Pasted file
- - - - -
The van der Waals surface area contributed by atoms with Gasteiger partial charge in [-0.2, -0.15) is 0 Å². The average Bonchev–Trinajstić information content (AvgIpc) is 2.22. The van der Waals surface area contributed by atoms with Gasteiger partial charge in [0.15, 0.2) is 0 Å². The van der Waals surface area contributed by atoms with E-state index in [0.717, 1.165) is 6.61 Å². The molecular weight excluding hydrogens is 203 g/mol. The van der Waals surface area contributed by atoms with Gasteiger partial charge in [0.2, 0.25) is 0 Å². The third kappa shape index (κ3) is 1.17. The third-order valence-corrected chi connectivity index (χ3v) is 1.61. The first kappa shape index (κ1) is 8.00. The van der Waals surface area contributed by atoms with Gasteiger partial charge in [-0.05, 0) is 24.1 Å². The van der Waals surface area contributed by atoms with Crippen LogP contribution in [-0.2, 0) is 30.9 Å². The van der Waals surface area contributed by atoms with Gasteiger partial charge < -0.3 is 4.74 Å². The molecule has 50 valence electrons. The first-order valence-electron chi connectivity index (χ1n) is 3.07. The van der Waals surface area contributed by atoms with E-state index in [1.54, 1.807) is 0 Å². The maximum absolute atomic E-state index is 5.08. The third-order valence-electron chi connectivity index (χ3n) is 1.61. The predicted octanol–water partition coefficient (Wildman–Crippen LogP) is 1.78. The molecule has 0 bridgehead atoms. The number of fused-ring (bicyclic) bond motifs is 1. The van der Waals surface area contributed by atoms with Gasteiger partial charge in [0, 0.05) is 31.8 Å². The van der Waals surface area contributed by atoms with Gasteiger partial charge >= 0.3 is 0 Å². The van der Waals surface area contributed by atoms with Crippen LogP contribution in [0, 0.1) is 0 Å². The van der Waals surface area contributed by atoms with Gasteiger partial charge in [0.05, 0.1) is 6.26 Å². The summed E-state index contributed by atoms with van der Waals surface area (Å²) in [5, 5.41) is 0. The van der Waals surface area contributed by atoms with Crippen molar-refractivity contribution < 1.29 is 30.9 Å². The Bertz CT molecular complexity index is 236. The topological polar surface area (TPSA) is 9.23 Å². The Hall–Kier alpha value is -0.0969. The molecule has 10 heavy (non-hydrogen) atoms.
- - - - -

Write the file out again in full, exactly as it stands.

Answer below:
The van der Waals surface area contributed by atoms with Gasteiger partial charge in [-0.2, -0.15) is 0 Å². The average Bonchev–Trinajstić information content (AvgIpc) is 2.22. The van der Waals surface area contributed by atoms with Gasteiger partial charge in [0.15, 0.2) is 0 Å². The van der Waals surface area contributed by atoms with E-state index in [0.717, 1.165) is 6.61 Å². The molecular weight excluding hydrogens is 203 g/mol. The van der Waals surface area contributed by atoms with Gasteiger partial charge in [0.2, 0.25) is 0 Å². The third kappa shape index (κ3) is 1.17. The third-order valence-corrected chi connectivity index (χ3v) is 1.61. The first kappa shape index (κ1) is 8.00. The van der Waals surface area contributed by atoms with Gasteiger partial charge in [-0.05, 0) is 24.1 Å². The van der Waals surface area contributed by atoms with Crippen LogP contribution in [-0.2, 0) is 30.9 Å². The van der Waals surface area contributed by atoms with Gasteiger partial charge < -0.3 is 4.74 Å². The molecule has 50 valence electrons. The first-order valence-electron chi connectivity index (χ1n) is 3.07. The van der Waals surface area contributed by atoms with E-state index in [1.54, 1.807) is 0 Å². The maximum absolute atomic E-state index is 5.08. The third-order valence-electron chi connectivity index (χ3n) is 1.61. The predicted octanol–water partition coefficient (Wildman–Crippen LogP) is 1.78. The molecule has 0 bridgehead atoms. The number of fused-ring (bicyclic) bond motifs is 1. The van der Waals surface area contributed by atoms with Gasteiger partial charge in [0, 0.05) is 31.8 Å². The van der Waals surface area contributed by atoms with Gasteiger partial charge >= 0.3 is 0 Å². The van der Waals surface area contributed by atoms with Crippen LogP contribution in [0, 0.1) is 0 Å². The van der Waals surface area contributed by atoms with Gasteiger partial charge in [0.05, 0.1) is 6.26 Å². The summed E-state index contributed by atoms with van der Waals surface area (Å²) in [5, 5.41) is 0. The van der Waals surface area contributed by atoms with Crippen molar-refractivity contribution < 1.29 is 30.9 Å². The Bertz CT molecular complexity index is 236. The topological polar surface area (TPSA) is 9.23 Å². The Hall–Kier alpha value is -0.0969. The molecule has 10 heavy (non-hydrogen) atoms.